Bishops from North America and Europe gathered in the Holy Land this past week to demonstrate their solidarity with the local Church and provide support and encouragement to Israeli and Palestinian leaders in seeking peace.
The meetings, held from January 11 – 16, were a part of the annual Coordination of Episcopal Conferences in Support of the Church in the Holy Land, begun at the urging of the Holy See in 1998. Its purpose is to advocate on behalf of the Christian community in the Holy Land, press for a peaceful resolution to violence in the Middle East and to communicate to the conditions of the Church in the region to the wider Catholic Church.
The delegation from the United States, which included Cardinal Francis George, president of the conference, the General Secretary Monsignor David J. Malloy, and Steve Colecchi, the director of the USCCB Office of International Justice and Peace, joined bishops from Europe and Canada to meet with leaders from the local Church.
The USCCB delegation visited a local parish in Ramallah, while other bishops visited parishes in Bethlehem, Rafidia, Jenin and Zababdeh. They also met with students and faculty from Bethlehem University
During their meetings with the Israeli Prime Minister Ehud Olmert and Israeli Interior Minister Meir Sheetrit in Jerusalem, and Palestinian President Mahmoud Abbas and Palestinian Prime Minister Salem Fayed in Ramallah, the delegation called for a just peace.
In a statement issued at the conclusion of the meetings, the bishops described signs of hope they had witnessed during their visit.
“At the University, Christians and Muslims study together harmoniously. We were impressed by their commitment to their studies, their energy and enthusiasm, their wish to stay in the land of their birth and their hope for a just peace that will bring them, and all people of the Holy Land, a better future. We also heard of growing interreligious cooperation for peace among Jews, Christians and Muslims.”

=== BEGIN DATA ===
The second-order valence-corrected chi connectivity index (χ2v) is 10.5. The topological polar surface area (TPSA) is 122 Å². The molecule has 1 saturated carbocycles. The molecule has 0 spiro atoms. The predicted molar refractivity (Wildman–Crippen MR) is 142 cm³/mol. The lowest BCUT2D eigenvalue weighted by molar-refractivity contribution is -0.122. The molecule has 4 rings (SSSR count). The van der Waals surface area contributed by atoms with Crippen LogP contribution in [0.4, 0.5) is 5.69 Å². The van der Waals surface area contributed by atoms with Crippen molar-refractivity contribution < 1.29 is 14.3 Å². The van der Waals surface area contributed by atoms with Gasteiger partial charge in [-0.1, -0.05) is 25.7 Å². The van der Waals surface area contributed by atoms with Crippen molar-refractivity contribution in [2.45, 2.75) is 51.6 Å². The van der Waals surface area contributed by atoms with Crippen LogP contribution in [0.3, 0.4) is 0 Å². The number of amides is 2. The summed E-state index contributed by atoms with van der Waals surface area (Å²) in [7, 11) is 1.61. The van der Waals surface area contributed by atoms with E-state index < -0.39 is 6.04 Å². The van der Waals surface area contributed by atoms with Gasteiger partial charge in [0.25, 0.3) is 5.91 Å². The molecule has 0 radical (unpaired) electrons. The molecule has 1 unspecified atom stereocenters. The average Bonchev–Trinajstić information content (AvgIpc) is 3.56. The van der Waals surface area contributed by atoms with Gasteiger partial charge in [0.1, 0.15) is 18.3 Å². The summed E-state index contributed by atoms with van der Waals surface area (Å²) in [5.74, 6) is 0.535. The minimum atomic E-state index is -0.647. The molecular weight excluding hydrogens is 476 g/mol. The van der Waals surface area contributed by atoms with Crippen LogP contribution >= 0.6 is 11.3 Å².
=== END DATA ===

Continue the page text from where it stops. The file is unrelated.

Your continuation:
The bishops encouraged “Catholics in our own nations to come on pilgrimage to the Holy Land—visiting both the holy places and the living Catholic communities that witness to Christ in the land of his birth.” The people they met with “yearn for a future of freedom, peace and security—for both Palestinians and Israelis.” A frequent refrain was a call to respect the basic human rights of all, including security for Israelis and security and freedom for Palestinians.
The bishops also pointed to the existing security wall that continues to divide Israelis and Palestinians in the Holy Land as a symbol and a reminder of fears that continue to separate these people, who, through lack of human contact, risk deepening divisions.
They concluded, however, that for Israel and Palestine, “It is a time of both opportunity and danger.”
“Our sincere hope and prayer,” they said, “is that the leaders and peoples of Israel and Palestine, with the full support and encouragement of our own nations and the international community, will find a path to a just peace…God’s grace gives us hope.”